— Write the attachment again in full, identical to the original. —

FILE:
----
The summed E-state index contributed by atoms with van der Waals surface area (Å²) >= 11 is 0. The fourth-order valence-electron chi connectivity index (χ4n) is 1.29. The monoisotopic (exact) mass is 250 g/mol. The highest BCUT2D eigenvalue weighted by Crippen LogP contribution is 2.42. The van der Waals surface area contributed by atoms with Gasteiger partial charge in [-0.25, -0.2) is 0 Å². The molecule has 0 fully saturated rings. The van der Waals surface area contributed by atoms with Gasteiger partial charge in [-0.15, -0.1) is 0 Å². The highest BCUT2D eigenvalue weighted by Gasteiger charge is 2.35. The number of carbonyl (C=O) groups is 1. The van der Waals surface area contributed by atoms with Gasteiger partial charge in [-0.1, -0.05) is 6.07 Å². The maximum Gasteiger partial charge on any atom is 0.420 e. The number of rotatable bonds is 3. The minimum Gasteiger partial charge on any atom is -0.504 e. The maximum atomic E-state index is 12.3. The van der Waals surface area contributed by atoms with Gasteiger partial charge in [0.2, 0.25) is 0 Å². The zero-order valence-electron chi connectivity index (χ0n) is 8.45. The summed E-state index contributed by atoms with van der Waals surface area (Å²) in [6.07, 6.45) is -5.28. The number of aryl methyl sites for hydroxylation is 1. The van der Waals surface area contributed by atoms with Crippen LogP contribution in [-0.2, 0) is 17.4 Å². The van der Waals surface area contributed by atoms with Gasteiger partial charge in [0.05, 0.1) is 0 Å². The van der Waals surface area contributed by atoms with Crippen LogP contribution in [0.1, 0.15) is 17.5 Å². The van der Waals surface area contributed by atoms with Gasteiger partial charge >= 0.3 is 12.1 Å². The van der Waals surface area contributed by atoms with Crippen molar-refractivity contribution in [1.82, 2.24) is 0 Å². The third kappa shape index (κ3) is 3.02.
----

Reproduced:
The summed E-state index contributed by atoms with van der Waals surface area (Å²) >= 11 is 0. The fourth-order valence-electron chi connectivity index (χ4n) is 1.29. The monoisotopic (exact) mass is 250 g/mol. The highest BCUT2D eigenvalue weighted by Crippen LogP contribution is 2.42. The van der Waals surface area contributed by atoms with Gasteiger partial charge in [-0.25, -0.2) is 0 Å². The molecule has 0 fully saturated rings. The van der Waals surface area contributed by atoms with Gasteiger partial charge in [-0.15, -0.1) is 0 Å². The highest BCUT2D eigenvalue weighted by Gasteiger charge is 2.35. The number of carbonyl (C=O) groups is 1. The van der Waals surface area contributed by atoms with Gasteiger partial charge in [-0.1, -0.05) is 6.07 Å². The maximum Gasteiger partial charge on any atom is 0.420 e. The number of rotatable bonds is 3. The minimum Gasteiger partial charge on any atom is -0.504 e. The maximum atomic E-state index is 12.3. The van der Waals surface area contributed by atoms with Gasteiger partial charge in [0.2, 0.25) is 0 Å². The zero-order valence-electron chi connectivity index (χ0n) is 8.45. The summed E-state index contributed by atoms with van der Waals surface area (Å²) in [6.07, 6.45) is -5.28. The number of aryl methyl sites for hydroxylation is 1. The van der Waals surface area contributed by atoms with Crippen LogP contribution in [-0.2, 0) is 17.4 Å². The van der Waals surface area contributed by atoms with Gasteiger partial charge in [0.05, 0.1) is 0 Å². The van der Waals surface area contributed by atoms with Crippen LogP contribution in [0.1, 0.15) is 17.5 Å². The van der Waals surface area contributed by atoms with Gasteiger partial charge >= 0.3 is 12.1 Å². The van der Waals surface area contributed by atoms with Crippen molar-refractivity contribution in [1.82, 2.24) is 0 Å². The third kappa shape index (κ3) is 3.02.